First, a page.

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U.S. Flu Season Milder Than in Previous Seasons

As for Avian flu, there were a total of 319 cases reported in Africa and Asia

FRIDAY, Aug. 10 (HealthDay News) -- Influenza activity in the 2006-2007 season peaked in the United States in February this year, and was characterized by milder infections with lower rates of mortality and pediatric hospitalizations compared with the previous three seasons, according to a report published in the Aug. 10 issue of the Morbidity and Mortality Weekly Report. As for avian influenza A (H5N1), there were 319 cases in Asia and Africa, of which 60 percent were fatal.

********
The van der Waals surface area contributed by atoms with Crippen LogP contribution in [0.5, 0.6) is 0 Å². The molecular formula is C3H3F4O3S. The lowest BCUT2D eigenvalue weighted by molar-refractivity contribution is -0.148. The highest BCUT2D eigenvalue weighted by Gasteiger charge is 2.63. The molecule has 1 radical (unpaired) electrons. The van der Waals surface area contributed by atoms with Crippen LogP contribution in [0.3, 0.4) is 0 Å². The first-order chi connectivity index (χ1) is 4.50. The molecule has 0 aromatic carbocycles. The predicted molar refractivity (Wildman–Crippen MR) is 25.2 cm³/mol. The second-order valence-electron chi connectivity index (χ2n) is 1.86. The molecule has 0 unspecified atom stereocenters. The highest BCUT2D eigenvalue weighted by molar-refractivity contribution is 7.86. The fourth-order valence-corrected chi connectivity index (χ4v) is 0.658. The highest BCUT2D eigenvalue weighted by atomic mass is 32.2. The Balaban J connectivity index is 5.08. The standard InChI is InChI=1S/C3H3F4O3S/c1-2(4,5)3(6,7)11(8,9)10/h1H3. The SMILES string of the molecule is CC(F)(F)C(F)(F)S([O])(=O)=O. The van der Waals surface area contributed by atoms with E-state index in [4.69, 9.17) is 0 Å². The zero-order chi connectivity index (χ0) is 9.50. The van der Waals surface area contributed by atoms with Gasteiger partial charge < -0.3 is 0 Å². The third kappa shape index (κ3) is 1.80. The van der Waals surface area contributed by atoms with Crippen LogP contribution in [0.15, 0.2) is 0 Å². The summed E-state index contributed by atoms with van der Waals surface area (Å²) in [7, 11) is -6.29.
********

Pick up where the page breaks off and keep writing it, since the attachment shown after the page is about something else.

In the United States there were 23,753 influenza cases, of which 18,817 (79.2 percent) were influenza A viruses, and 4,936 (20.8 percent) were influenza B viruses. Pediatric hospitalizations for influenza were lower than in previous years.

From October 2006 to April 2007, the preliminary influenza-associated hospitalization rates for children aged up to 4 years, and 5-17 years, were 1.62 per 10,000 and 0.23 per 10,000, respectively. During the 2005-2006 season, the rates were 2.8 per 10,000 children and 0.4 per 10,000 children, respectively.

Avian flu cases were reported in Azerbaijan, Cambodia, China, Indonesia, Iraq, Laos, Thailand, Turkey, Viet Nam, Djibouti, Egypt and Nigeria.

"In collaboration with local and state health departments, CDC continues to recommend enhanced surveillance for possible avian influenza A (H5N1) infection among travelers who have severe unexplained respiratory illness and are returning from influenza A (H5N1)-affected countries," according to the report.

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